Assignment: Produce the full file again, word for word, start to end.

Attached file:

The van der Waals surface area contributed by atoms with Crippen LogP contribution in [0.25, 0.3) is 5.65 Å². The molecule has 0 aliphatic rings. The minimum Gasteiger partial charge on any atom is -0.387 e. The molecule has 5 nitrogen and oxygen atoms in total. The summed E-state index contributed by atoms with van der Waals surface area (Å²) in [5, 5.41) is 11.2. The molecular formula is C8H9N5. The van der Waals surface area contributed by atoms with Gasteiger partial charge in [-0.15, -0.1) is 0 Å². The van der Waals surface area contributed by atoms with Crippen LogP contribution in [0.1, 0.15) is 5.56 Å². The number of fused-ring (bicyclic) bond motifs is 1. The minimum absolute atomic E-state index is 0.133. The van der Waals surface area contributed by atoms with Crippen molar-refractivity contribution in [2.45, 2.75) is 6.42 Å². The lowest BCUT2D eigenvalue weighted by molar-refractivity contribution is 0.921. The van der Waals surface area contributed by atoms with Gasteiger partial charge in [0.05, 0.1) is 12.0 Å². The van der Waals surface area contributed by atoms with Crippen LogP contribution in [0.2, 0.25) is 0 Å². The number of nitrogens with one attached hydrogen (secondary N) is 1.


The van der Waals surface area contributed by atoms with Crippen LogP contribution in [0.25, 0.3) is 5.65 Å². The molecule has 0 aliphatic rings. The minimum Gasteiger partial charge on any atom is -0.387 e. The molecule has 5 nitrogen and oxygen atoms in total. The summed E-state index contributed by atoms with van der Waals surface area (Å²) in [5, 5.41) is 11.2. The molecular formula is C8H9N5. The van der Waals surface area contributed by atoms with Gasteiger partial charge in [-0.15, -0.1) is 0 Å². The van der Waals surface area contributed by atoms with Crippen LogP contribution in [0.1, 0.15) is 5.56 Å². The number of fused-ring (bicyclic) bond motifs is 1. The minimum absolute atomic E-state index is 0.133. The van der Waals surface area contributed by atoms with Crippen molar-refractivity contribution in [2.45, 2.75) is 6.42 Å². The lowest BCUT2D eigenvalue weighted by molar-refractivity contribution is 0.921. The van der Waals surface area contributed by atoms with Gasteiger partial charge in [0.05, 0.1) is 12.0 Å². The van der Waals surface area contributed by atoms with Crippen LogP contribution in [0.2, 0.25) is 0 Å². The number of nitrogens with one attached hydrogen (secondary N) is 1.